Long-term Collaborative and Site-based Projects
We are involved in three long-term research projects funded by the National Science Foundation (NSF) and a fourth project that we are pursuing funding to continue:
- Luquillo NSF-LTER Project: Luquillo Experimental Forest in the El Yunque National Forest in the mountains of northeastern Puerto Rico (1985-present)
- Coweeta NSF-LTER Project: Coweeta Hydrologic Laboratory in the Nantahala National Forest in the southern Appalachian Mountains of North Carolina (1980-present)
- STREAMS NSF-LTREB Project: La Selva Biological Station in lowland Costa Rica (1986-present)
- TADS – Tropical Amphibian Declines Project: Panama (2000-present)
Both the Luquillo and Coweeta Long Term Ecological Research (LTER) Projects are part of the larger NSF-LTER network of 25 site-based projects across the US. The ecological consequences of land use change and hydroclimatic variability is a convergent theme of both projects. Our studies of stream ecosystems build on a rich history of prior LTER research, made possible by relatively continuous NSF funding over decades (i.e. extending beyond typical 3-year funding cycles) combined with support from the USDA Forest Service. This has resulted in valuable long-term data sets that better inform our research questions. Our collaborative relationship with the USDA Forest Service at both LTER sites has resulted in management applications of scientific research.
Likewise, our Costa Rica STREAMS LTREB (Long Term Research in Environmental Biology) Project, which is funded by NSF’s LTREB Program, has evolved over the decades to pursue new research directions in response to emergent patterns in long-term data: analysis of >25 year datasets on stream solute chemistry and precipitation led us to redirect our research from stream trophic dynamics and phosphorus cycling to the ecological consequences of climate-driven stream acidification.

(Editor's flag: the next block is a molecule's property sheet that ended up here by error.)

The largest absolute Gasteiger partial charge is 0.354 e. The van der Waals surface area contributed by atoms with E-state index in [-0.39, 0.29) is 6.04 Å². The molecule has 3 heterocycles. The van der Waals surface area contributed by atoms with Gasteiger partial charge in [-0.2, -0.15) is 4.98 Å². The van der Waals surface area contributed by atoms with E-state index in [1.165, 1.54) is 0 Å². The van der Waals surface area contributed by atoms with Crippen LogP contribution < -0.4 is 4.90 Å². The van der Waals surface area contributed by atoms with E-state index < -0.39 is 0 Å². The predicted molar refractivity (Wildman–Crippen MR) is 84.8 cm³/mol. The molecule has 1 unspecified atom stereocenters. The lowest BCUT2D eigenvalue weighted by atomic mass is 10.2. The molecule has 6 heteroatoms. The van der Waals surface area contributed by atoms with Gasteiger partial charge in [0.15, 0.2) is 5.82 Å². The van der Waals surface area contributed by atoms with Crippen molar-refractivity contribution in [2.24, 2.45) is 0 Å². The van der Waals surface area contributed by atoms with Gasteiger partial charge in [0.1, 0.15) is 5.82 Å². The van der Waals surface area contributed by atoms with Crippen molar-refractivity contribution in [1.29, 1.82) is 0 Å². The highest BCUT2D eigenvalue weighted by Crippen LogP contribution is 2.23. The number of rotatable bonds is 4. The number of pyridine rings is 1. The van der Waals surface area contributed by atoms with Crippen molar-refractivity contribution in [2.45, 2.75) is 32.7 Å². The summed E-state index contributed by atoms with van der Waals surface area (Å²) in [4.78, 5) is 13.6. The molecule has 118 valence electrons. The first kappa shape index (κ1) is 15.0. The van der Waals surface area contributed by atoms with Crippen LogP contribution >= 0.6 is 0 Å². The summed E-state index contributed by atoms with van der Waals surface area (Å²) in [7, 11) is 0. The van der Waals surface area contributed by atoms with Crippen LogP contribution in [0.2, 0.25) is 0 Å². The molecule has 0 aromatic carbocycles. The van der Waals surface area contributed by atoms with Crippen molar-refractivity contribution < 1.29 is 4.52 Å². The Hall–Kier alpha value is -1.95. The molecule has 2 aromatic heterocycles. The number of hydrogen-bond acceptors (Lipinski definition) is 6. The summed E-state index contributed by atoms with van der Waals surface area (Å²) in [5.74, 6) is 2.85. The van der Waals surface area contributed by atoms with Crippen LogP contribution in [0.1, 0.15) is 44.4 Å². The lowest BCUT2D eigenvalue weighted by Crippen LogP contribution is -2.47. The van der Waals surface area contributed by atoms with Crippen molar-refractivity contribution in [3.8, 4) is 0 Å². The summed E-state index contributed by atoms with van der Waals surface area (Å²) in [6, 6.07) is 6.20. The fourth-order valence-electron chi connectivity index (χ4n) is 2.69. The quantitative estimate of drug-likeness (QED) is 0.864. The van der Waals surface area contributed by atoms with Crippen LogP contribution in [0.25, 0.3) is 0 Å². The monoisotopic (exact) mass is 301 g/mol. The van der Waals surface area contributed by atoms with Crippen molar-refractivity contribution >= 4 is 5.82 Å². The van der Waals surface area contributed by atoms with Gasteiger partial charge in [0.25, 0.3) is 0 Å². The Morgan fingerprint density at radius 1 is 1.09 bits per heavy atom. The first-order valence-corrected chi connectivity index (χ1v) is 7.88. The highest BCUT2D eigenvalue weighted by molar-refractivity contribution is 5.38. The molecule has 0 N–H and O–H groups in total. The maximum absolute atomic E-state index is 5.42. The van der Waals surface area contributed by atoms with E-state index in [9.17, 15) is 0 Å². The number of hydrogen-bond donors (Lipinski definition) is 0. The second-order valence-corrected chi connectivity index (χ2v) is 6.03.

Finally, the long-term Tropical Amphibian Declines (TADS) Project in Panama examines ecosystem-level effects of the disease-driven extinction of stream-dwelling frogs. This project builds on pre- and post-extinction datasets on stream ecosystem structure and function, providing invaluable baseline data for continued quantification of the long-term effects of an extinction event that removed an entire community assemblage of stream vertebrates.
In Situ Experimental Research in Streams
Our lab has a history of in situ experimental research in streams. We developed an experimental electric exclosure technique to isolate top-down effects of stream macroconsumers (e.g., fish, crayfish, shrimps) on ecosystem properties and processes by excluding them from foraging on the stream bottom (Figs. 1 & 2). This technique results in exclusion of macroconsumers at a local scale, and is particularly effective when combined with (or nested within) reach-scale experimental manipulations. We initially implemented this technique in our studies in Puerto Rico and Costa Rica, and it has since been used in stream studies across the world.
Environmental Outreach Activities
Environmental outreach and education have been incorporated into past and ongoing research projects. Examples range from development of posters on riverine biota and connectivity (see posters below) to the development of an outreach program (Water for Life/Agua para Vida) as part of our long-term NSF-LTREB STREAMS Project in Costa Rica.
Click on posters to enlarge